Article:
In the Leighton Buzzard manor quitrent ledger of 1749 Edward Ashwell paid two shillings and eleven pence [KK783]. Then in 1749 another property adjoining the Rose and Crown was conveyed which, at first sight, suggests a slightly different location to that suggested by the document of 1716! The cottage was described as abutting west on the Bell and east on the Rose and Crown [X561/1-2]. The Bell, now the Top Bell, is at 10 Market Square, suggesting the Rose and Crown was at 14 Market Square. However, one should probably not get too worried about current houses on the site (14 and 16 Market Square and 6 Lake Street both post date the Rose and Crown) which may occupy a different footprint to their predecessors. Overall the evidence confirms that the Rose and Crown stood around the spot where today the Market Square joins Lake Street and there is one surviving building from that period - 2-4 Lake Street. As will be seen below it is likely that the inn occupied today's Number 2 Lake Street. The building was listed by the former Department of Environment in 1954 as Grade II, of special interest. It dates from the 18th century and is a brick house in a local bond front of vitrified headers dressed with red bricks; the roof is composed of tiles with brick cornice moulding. The blocked ground floor central elliptical arch has a keystone.
In 1755 Edward Ashwell was still paying his quitrent for the Rose and Crown [KK784]. In 1960 Bedfordshire Historical Records Society published a volume, its fortieth, dedicated to diaries. County Archivist Joyce Godber edited and published the diary of Leighton Buzzard Justice of the Peace John Salusbury (1713-1787) written between the years 1757 and 1759. He mentions the Rose and Crown just once, when his club, the Civil Society, met there on 1st November 1759.
In 1772 Widow Ashwell was paying the two shillings and eleven pence quitrent for the Rose and Crown [KK785] and that is the last reference to the establishment as a working inn. The Northampton Mercury
of 19th January carried resolution of Leighton Buzzard publicans banning "seditious and disaffected persons" from their houses. The publicans of thirty two houses signed the petition but the Rose and Crown is not represented. Either the publican did not subscribe or there was, by that stage no inn. Certainly in 1812 a right of way is described as running "through the gateway to the messuage formerly called the Rose and Crown, now the property of Joseph Tillcock". The implication is that the inn probably closed on the death of Widow Ashwell and was then sold. Joseph Tillcock still owned, and occupied, 2 Lake Street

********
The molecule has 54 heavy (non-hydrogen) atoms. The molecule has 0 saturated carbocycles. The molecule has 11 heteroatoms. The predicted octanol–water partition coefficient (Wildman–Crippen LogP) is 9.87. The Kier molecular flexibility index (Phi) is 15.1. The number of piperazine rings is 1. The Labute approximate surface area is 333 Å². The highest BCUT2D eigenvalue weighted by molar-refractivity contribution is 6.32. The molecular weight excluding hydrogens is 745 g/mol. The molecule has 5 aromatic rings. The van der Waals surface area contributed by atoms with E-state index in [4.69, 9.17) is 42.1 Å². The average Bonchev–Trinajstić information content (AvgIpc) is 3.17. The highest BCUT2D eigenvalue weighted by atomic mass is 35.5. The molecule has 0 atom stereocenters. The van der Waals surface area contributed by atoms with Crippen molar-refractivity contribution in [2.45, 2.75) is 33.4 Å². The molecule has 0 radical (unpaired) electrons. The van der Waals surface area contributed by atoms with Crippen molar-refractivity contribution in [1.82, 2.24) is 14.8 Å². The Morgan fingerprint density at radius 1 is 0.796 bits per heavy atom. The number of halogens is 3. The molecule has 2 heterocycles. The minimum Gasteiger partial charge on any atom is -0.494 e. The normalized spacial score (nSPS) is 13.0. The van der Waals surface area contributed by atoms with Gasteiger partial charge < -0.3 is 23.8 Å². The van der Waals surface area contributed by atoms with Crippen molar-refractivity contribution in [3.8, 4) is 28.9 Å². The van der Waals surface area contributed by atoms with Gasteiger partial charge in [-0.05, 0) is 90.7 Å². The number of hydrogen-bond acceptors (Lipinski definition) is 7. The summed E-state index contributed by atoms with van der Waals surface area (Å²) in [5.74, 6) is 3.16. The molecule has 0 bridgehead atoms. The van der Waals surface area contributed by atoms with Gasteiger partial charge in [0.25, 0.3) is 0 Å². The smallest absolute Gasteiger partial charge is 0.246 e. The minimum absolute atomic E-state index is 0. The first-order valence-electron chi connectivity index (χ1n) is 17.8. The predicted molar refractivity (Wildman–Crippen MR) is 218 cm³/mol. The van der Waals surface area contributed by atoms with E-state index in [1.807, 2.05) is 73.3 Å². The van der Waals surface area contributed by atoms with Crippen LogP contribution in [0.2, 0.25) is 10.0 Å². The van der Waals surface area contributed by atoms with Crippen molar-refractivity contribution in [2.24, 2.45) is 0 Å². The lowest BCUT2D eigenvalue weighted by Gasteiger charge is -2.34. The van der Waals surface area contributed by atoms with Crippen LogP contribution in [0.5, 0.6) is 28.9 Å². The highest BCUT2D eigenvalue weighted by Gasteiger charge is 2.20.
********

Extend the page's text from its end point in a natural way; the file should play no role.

in 1821 when it is shown on Benjamin Bevan's map
- KK775: Manor of Leighton Buzzard quit rental - "Edward Wilckes for the Crowne" three shillings [also for the Talbot]: 1621;
- KK776: Manor of Leighton Buzzard quit rental - "Edward Wilkes for the Crowne" [also the Talbot gatehouse and the Eagle and Child] three shillings: 1626;
- KK777: Manor of Leighton Buzzard quit rental - "Edward Wilkes for the Crowne" three shillings [also for the Eagle and Child and the Talbot gatehouse]: 1627;
- NC330: 1658;
- HSA1684/W/65: suspected thief apprehended at Rose and Crown where he had secreted the stolen goods: 1684;
- X288/2: surrender of a cottage in occupation of Bartholomew Dymock with bakehouse, oven, wellhouse and gatehouse to Bartholomew Dymock: 1716;
- X288/4: Rose and Crown noted as abutting north-west on Bartholomew Dymoke's bakery: 1738;
- X288/5: noted as an abuttal: 1739;
- KK783: Manor of Leighton Buzzard quit rental - Ashwell, Edward for the Rose and Crown Inn" two shillings eleven pence: 1749;
- X561/1-2: conveyance of a messuage which abutted west on the Bell and east on the Rose and Crown: 1749;
- KK784: Manor of Leighton Buzzard quit rental - "Ashwell, Edward, for the Rose and Crown Inn" two shillings eleven pence: 1755;
- KK785: Manor of Leighton Buzzard quit rental - Widow Ashwell "for the Rose and Crown and others" two shillings eleven pence1772;
- X561/4-5: 1810;
- X561/10: 1812